Banks, undismayed by this disastrous failure, continued the siege. His great guns and those of Farragut hurled destructive missiles upon the works daily, wearing out the garrison by excessive watching and fatigue. Their provisions and medical stores were failing, and famine threatened the brave defenders of the post. It was closely hemmed in, and so, also, was the besieging force of about 12,000 men by a hostile population and concentrating Confederate cavalry in its rear, while Gen. Richard Taylor was gathering a new army in Louisiana, west of the river. A speedy reduction of the fort had become a necessity for Banks, and on June 11 another attempt was made, and failed. This was followed by an attempt to take the fort by storm on the 14th. At that time the Nationals lay mostly in two lines, forming a right angle, with a right and left but no centre. When a final disposition for assault was made, General Gardner was entreated to surrender and [262] stop the effusion of blood, but he refused, hoping, as did Pemberton, at Vicksburg, that Johnston would come to his relief.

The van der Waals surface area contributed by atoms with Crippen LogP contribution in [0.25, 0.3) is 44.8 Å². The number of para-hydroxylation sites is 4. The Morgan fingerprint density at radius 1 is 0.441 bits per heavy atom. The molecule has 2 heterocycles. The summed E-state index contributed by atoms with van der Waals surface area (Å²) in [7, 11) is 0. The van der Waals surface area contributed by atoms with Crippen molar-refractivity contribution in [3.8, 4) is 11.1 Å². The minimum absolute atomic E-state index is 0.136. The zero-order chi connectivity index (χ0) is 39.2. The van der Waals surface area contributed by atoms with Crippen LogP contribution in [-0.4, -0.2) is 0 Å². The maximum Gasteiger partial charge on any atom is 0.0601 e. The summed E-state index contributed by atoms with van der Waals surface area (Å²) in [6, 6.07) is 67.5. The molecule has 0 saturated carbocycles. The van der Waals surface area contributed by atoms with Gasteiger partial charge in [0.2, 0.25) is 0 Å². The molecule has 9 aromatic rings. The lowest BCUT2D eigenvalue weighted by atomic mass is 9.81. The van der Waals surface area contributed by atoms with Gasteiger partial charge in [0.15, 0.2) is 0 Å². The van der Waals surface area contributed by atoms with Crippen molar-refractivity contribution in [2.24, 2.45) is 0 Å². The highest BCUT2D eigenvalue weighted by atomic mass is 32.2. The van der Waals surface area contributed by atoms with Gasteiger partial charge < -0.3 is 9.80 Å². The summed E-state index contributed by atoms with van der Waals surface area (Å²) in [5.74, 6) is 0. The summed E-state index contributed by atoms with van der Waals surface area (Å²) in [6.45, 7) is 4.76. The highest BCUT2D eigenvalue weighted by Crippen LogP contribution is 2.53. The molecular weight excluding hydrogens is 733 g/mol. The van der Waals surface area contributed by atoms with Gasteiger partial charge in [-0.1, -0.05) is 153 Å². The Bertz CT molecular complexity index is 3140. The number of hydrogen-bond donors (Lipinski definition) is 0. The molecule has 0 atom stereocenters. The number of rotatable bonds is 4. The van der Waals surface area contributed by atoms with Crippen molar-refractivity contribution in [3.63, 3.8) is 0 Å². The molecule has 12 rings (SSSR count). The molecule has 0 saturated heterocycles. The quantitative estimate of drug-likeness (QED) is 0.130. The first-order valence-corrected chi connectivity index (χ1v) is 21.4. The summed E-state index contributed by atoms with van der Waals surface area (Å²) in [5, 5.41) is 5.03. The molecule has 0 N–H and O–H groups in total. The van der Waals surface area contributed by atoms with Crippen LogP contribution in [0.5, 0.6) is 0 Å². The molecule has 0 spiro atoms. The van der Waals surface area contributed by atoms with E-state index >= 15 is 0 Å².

The grand assault began at dawn (June 14) by Generals Grover, Weitzel, Auger, and Dwight. A desperate battle ensued, and the Nationals were repulsed at all points, losing about 700 men. Again the siege went on as usual. The fortitude of the half-starved garrison, daily enduring the affliction of missiles from the land and water, was wonderful. Gun after gun on the Confederate works was disabled, until only fifteen remained on the land side; and only twenty rounds of ammunition for small-arms were left. Famine was about to do what the National arms could not effect—compel a surrender—when the garrison was startled (July 7) by the thunder of cannon along the whole line of their assailants, and shouts from the pickets, “Vicksburg is taken!” That night Gardner sent a note to Banks, asking if the report were true, and if so, requesting a cessation of hostilities. The surrender of the post and all its men and property was completed on July 9, when 6,408 men, including 455 officers, were made prisoners of war. The little hamlet of Port Hudson was in ruins. The loss of Banks during the siege of forty-five days was about 3,000 men, and that of Gardner, exclusive of prisoners, about 800. The spoils of victory were the important post, two steamers, fifty-one pieces of artillery, 5,000 small-arms, and a large amount of fixed ammunition. Banks reported that his winnings in Louisiana up to that time were the partial repossession of large areas of territory, 10,584 prisoners, seventy-three great guns, 6,000 smallarms, three gunboats, eight transports, and a large amount of cotton and cattle. This conquest gave the final blow to the obstruction of the navigation of the Mississippi River. On July 16, 1863, the steamer Imperial, from St. Louis, arrived at New Orleans, the first communication of the kind between the two cities in two years. Then the waters of the Mississippi, as President Lincoln said, “went unvexed to the sea.”